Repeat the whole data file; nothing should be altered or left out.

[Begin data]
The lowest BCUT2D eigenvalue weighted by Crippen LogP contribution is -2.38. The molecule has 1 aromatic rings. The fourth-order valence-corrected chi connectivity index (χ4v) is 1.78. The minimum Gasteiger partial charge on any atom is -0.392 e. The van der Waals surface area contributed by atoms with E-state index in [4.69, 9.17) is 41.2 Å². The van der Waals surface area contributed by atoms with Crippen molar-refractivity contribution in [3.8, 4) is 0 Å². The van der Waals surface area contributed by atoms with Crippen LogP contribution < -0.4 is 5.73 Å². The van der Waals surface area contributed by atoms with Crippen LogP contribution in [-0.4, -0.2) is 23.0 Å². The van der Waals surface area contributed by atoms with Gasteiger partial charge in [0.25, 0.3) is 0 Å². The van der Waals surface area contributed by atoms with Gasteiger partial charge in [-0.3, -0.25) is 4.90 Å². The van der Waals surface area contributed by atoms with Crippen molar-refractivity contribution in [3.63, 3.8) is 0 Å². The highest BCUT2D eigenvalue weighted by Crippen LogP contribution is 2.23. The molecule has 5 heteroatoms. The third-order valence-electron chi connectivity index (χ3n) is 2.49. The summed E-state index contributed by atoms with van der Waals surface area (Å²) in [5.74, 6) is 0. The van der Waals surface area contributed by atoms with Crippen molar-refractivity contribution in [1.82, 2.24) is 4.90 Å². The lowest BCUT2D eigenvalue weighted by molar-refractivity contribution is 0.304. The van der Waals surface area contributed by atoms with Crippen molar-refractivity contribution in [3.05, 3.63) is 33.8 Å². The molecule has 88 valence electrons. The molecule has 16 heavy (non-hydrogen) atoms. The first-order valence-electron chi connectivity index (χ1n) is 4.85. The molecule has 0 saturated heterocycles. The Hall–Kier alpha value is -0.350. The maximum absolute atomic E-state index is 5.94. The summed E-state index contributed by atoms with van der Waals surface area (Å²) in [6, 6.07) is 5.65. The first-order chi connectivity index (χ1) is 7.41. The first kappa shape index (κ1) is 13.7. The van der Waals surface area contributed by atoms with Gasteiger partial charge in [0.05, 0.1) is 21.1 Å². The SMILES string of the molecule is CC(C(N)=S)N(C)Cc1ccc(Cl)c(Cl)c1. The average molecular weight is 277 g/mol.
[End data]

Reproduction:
The lowest BCUT2D eigenvalue weighted by Crippen LogP contribution is -2.38. The molecule has 1 aromatic rings. The fourth-order valence-corrected chi connectivity index (χ4v) is 1.78. The minimum Gasteiger partial charge on any atom is -0.392 e. The van der Waals surface area contributed by atoms with E-state index in [4.69, 9.17) is 41.2 Å². The van der Waals surface area contributed by atoms with Crippen molar-refractivity contribution in [3.8, 4) is 0 Å². The van der Waals surface area contributed by atoms with Crippen LogP contribution < -0.4 is 5.73 Å². The van der Waals surface area contributed by atoms with Crippen LogP contribution in [-0.4, -0.2) is 23.0 Å². The van der Waals surface area contributed by atoms with Gasteiger partial charge in [0.25, 0.3) is 0 Å². The van der Waals surface area contributed by atoms with Gasteiger partial charge in [-0.3, -0.25) is 4.90 Å². The van der Waals surface area contributed by atoms with Crippen molar-refractivity contribution in [3.63, 3.8) is 0 Å². The highest BCUT2D eigenvalue weighted by Crippen LogP contribution is 2.23. The molecule has 5 heteroatoms. The third-order valence-electron chi connectivity index (χ3n) is 2.49. The summed E-state index contributed by atoms with van der Waals surface area (Å²) in [5.74, 6) is 0. The van der Waals surface area contributed by atoms with Crippen molar-refractivity contribution in [1.82, 2.24) is 4.90 Å². The lowest BCUT2D eigenvalue weighted by molar-refractivity contribution is 0.304. The van der Waals surface area contributed by atoms with Crippen molar-refractivity contribution in [3.05, 3.63) is 33.8 Å². The molecule has 88 valence electrons. The molecule has 16 heavy (non-hydrogen) atoms. The first-order valence-electron chi connectivity index (χ1n) is 4.85. The molecule has 0 saturated heterocycles. The Hall–Kier alpha value is -0.350. The maximum absolute atomic E-state index is 5.94. The summed E-state index contributed by atoms with van der Waals surface area (Å²) in [6, 6.07) is 5.65. The first-order chi connectivity index (χ1) is 7.41. The first kappa shape index (κ1) is 13.7. The van der Waals surface area contributed by atoms with Gasteiger partial charge in [0.05, 0.1) is 21.1 Å². The SMILES string of the molecule is CC(C(N)=S)N(C)Cc1ccc(Cl)c(Cl)c1. The average molecular weight is 277 g/mol.